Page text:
Coming to a theater near you: “Attack of the Crab Monsters”. “The Creature from the Black Lagoon”. “Attack of the Giant Leeches”. “The Killer Shrews”. — The 1950s had some of the best worst horror movie titles ever. Now, in the tradition of terrible titles comes “Conficker: The Worm That Wouldn’t Die!” Unfortunately, it could be coming to an enterprise near you.
According to Mathew J. Schwartz’s Informationweek.com story, there are eight reasons Conficker malware lives on despite all efforts to kill it by Microsoft and others. Quoting a Microsoft Security Intelligence Report, Schwartz says, “As recently as the fourth quarter of 2011, Conficker variants launched 59 million attacks against 1.7 million unique PCs…. Whereas most malware disproportionately affects consumers, the report found that Conficker is ‘more prevalent on domain-joined computers.’”
Schwartz points out many reasons Conficker will not die. (Note: For brevity, the following has been edited down from the original.)
1. Conficker was built to topple business networks. All of the worm’s payload traffic is encrypted, making infections difficult to spot. The worm can also disable many types of free antivirus software as well as Microsoft Windows Update, thereby disabling automatic security updates. That not only buys the worm time to spread, but can provide a toehold for other malicious software, thus compounding businesses’ security problems.
2. The worm spreads via Autorun. More recent variations of Conficker attempt to auto-execute via Autorun, which helps it spread not just via network shares, but also (through) USB keys and other types of removable storage. Accordingly, Microsoft has recommended disabling Autorun.
3. Weak passwords help Conficker. When Conficker first infects a PC, it attempts to use the (victim’s) current credentials to copy itself to administrative shares (to spread) the infection. If that fails, the worm switches to a more aggressive approach. “Conficker has a small dictionary of passwords that is used in a brute-force attack against other machines in the network, and it continues to be surprisingly effective,” said (security expert) Wolfgang Kandek…. How weak or common are these passwords? Try words or numbers such as 0000, 1111, Admin, and coffee. “(Conficker’s) dictionary attack is very basic and is prevented even by enforcing simple password composition policies, i.e. adding (numbers) and special characters to only alpha-type passwords.”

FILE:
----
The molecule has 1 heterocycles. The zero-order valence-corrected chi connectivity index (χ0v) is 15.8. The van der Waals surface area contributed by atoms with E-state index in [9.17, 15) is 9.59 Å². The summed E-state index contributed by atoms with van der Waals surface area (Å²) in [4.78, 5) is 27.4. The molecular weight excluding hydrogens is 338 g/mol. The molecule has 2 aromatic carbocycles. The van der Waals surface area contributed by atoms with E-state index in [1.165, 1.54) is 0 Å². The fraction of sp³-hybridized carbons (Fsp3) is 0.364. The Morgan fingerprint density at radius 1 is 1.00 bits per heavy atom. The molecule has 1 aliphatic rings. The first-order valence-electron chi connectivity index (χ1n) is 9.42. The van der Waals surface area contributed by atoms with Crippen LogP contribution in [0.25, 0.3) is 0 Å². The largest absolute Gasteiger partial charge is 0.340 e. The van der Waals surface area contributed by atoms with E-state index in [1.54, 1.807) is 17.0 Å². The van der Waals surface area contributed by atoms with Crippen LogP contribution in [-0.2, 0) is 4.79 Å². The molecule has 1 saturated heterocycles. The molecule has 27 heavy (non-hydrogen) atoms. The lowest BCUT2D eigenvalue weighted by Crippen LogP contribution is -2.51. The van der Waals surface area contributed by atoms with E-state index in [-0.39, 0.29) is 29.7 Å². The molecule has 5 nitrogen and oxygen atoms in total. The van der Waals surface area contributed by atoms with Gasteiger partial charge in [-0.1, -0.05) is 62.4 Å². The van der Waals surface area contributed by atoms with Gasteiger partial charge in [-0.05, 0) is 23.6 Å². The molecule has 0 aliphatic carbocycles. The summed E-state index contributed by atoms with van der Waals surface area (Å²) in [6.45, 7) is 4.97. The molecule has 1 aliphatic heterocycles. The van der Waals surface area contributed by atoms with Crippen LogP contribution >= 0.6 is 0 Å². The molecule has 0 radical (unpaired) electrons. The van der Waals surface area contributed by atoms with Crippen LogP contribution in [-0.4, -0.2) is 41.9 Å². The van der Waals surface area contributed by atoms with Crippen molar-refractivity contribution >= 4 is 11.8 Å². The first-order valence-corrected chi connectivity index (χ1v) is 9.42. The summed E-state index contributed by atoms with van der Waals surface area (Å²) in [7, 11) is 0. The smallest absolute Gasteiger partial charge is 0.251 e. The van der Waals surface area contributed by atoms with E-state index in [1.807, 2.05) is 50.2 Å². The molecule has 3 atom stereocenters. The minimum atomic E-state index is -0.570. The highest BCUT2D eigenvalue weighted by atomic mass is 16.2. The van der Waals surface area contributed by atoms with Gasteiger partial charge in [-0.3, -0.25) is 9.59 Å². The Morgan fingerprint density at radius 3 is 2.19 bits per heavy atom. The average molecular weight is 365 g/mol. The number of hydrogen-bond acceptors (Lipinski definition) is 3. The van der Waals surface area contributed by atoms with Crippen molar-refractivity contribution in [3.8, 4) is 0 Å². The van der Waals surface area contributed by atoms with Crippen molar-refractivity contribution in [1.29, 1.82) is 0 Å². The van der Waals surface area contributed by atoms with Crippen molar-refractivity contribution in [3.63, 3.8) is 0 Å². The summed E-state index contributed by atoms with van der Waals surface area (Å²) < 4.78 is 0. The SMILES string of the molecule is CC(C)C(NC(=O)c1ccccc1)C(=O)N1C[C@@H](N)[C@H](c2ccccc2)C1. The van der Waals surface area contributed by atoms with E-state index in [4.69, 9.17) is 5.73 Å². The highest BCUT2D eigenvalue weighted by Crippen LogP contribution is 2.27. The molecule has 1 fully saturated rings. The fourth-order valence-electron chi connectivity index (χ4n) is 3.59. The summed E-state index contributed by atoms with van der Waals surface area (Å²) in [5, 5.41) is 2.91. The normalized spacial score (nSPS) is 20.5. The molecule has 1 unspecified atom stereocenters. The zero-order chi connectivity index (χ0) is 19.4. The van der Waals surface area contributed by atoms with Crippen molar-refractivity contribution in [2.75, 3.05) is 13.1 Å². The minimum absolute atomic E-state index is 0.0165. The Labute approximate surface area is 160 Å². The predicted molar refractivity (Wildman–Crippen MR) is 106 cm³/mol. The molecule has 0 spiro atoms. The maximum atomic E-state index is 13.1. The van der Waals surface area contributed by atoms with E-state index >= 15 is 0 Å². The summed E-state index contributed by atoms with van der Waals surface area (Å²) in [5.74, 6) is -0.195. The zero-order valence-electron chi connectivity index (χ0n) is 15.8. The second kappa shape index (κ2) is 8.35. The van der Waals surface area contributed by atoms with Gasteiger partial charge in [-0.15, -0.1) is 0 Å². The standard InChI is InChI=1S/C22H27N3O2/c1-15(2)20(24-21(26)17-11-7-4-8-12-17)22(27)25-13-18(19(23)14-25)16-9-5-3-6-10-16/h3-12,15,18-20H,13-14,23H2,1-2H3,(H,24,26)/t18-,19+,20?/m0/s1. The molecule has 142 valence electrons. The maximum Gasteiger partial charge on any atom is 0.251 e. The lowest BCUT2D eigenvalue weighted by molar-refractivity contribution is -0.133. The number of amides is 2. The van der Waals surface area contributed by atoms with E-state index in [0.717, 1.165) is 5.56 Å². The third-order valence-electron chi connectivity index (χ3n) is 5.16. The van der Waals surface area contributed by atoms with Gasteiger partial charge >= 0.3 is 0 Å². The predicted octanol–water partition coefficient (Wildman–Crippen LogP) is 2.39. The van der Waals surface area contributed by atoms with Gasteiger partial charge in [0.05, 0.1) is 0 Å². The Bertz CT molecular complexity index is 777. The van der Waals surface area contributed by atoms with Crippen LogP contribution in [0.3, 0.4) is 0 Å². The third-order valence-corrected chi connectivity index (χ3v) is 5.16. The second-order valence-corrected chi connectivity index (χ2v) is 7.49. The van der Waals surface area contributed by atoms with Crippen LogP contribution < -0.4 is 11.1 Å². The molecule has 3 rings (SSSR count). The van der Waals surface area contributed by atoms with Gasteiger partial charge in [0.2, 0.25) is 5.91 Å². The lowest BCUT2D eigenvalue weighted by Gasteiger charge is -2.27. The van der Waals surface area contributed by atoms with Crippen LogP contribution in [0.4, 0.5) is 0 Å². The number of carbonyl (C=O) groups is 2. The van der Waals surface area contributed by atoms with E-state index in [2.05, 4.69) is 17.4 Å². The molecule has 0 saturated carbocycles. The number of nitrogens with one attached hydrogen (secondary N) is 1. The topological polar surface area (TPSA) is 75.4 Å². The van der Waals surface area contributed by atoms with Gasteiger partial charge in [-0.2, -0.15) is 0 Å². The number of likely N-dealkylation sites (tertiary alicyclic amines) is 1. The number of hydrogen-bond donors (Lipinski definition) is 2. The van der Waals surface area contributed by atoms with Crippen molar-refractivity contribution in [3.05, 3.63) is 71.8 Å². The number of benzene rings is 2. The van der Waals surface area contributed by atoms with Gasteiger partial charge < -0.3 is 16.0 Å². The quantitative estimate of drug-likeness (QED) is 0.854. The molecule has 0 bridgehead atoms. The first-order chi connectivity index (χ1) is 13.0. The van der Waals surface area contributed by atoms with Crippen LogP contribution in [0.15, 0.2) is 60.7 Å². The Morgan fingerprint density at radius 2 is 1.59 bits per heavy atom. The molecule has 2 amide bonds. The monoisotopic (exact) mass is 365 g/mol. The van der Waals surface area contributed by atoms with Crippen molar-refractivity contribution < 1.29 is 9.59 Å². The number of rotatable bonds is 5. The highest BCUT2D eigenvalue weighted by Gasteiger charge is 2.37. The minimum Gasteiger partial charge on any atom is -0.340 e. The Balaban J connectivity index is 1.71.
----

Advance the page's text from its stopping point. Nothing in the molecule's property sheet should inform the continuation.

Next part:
4. Conficker can remain dormant. If, after trying all of the above, Conficker still fails to spread to admin shares, it will simply hibernate. What brings it back to life? That would be an administrator, using admin credentials to log onto the machine, perhaps while investigating a user’s reports of suspicious behavior. Once the PC has been accessed using admin credentials, the worm will again attempt to use these permissions to copy itself around the network.
5. Conficker spreads without bugs. Most malware targets known vulnerabilities. But according to Microsoft…password-attack vectors accounted for “100% of all recent infection attempts from Conficker targeting … users on Windows 7 and Windows Vista platforms.” Likewise, 91% of Conficker attacks against Windows 2003 machines targeted passwords, while only 9% targeted a vulnerability patched by Microsoft in October 2008.
6. Repeat outbreaks are common. Conficker’s continued spread highlights the ongoing use of weak passwords. “During the first quarter of 2011, the average number of times Conficker attacked a single computer was 15, but by the fourth quarter that number had more than doubled to 35,” reported Microsoft. The sheer volume of repeat attacks suggests that businesses are failing to eradicate Conficker from every PC inside the enterprise after they detect an infection. As a result, copies of the worm persist, triggering subsequent outbreaks.
7. Virtualization may stoke the worm’s spread. Some security watchers see virtualization as another culprit behind Conficker’s continued existence. “‘VM sprawl’–or the idea that a virtual machine can be easily created and then archived–means there are many virtual machines offline without security updates. Then, when these machines are brought back online, they can get re-infected very easily,” said (security expert) Kapil Raina…. “With today’s move to the cloud and leveraging services like AWS EC2, there are many, many virtual machines without proper patching. It’s like a time bomb waiting to happen when they come back online.”